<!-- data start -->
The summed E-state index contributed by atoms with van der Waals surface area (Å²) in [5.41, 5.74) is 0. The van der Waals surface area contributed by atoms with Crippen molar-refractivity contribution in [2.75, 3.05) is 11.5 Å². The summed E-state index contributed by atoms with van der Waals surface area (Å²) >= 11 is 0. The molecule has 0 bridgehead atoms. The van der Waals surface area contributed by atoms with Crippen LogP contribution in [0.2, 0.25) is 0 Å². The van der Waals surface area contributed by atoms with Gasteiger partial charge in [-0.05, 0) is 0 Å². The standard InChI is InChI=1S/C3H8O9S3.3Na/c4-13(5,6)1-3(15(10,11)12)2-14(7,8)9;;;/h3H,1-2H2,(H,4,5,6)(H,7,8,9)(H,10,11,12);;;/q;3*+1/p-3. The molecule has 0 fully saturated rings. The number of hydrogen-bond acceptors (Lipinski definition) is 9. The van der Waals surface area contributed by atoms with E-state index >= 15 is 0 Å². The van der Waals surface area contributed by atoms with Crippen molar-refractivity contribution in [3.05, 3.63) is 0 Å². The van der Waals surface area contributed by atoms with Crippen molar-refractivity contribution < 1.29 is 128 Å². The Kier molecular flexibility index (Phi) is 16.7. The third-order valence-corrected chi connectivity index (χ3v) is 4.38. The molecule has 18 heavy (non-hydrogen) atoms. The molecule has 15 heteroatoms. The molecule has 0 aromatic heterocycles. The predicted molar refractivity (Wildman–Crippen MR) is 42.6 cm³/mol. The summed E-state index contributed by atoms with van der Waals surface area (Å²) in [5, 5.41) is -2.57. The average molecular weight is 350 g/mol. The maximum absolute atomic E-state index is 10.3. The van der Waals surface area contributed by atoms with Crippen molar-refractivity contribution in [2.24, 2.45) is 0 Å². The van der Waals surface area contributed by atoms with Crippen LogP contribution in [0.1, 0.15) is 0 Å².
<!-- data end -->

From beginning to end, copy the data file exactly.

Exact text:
The summed E-state index contributed by atoms with van der Waals surface area (Å²) in [5.41, 5.74) is 0. The van der Waals surface area contributed by atoms with Crippen molar-refractivity contribution in [2.75, 3.05) is 11.5 Å². The summed E-state index contributed by atoms with van der Waals surface area (Å²) >= 11 is 0. The molecule has 0 bridgehead atoms. The van der Waals surface area contributed by atoms with Crippen LogP contribution in [0.2, 0.25) is 0 Å². The van der Waals surface area contributed by atoms with Gasteiger partial charge in [-0.05, 0) is 0 Å². The standard InChI is InChI=1S/C3H8O9S3.3Na/c4-13(5,6)1-3(15(10,11)12)2-14(7,8)9;;;/h3H,1-2H2,(H,4,5,6)(H,7,8,9)(H,10,11,12);;;/q;3*+1/p-3. The molecule has 0 fully saturated rings. The number of hydrogen-bond acceptors (Lipinski definition) is 9. The van der Waals surface area contributed by atoms with E-state index >= 15 is 0 Å². The van der Waals surface area contributed by atoms with Crippen molar-refractivity contribution in [3.05, 3.63) is 0 Å². The van der Waals surface area contributed by atoms with Crippen molar-refractivity contribution < 1.29 is 128 Å². The Kier molecular flexibility index (Phi) is 16.7. The third-order valence-corrected chi connectivity index (χ3v) is 4.38. The molecule has 18 heavy (non-hydrogen) atoms. The molecule has 15 heteroatoms. The molecule has 0 aromatic heterocycles. The predicted molar refractivity (Wildman–Crippen MR) is 42.6 cm³/mol. The summed E-state index contributed by atoms with van der Waals surface area (Å²) in [5, 5.41) is -2.57. The average molecular weight is 350 g/mol. The maximum absolute atomic E-state index is 10.3. The van der Waals surface area contributed by atoms with Crippen molar-refractivity contribution in [2.24, 2.45) is 0 Å². The van der Waals surface area contributed by atoms with Crippen LogP contribution in [0.1, 0.15) is 0 Å².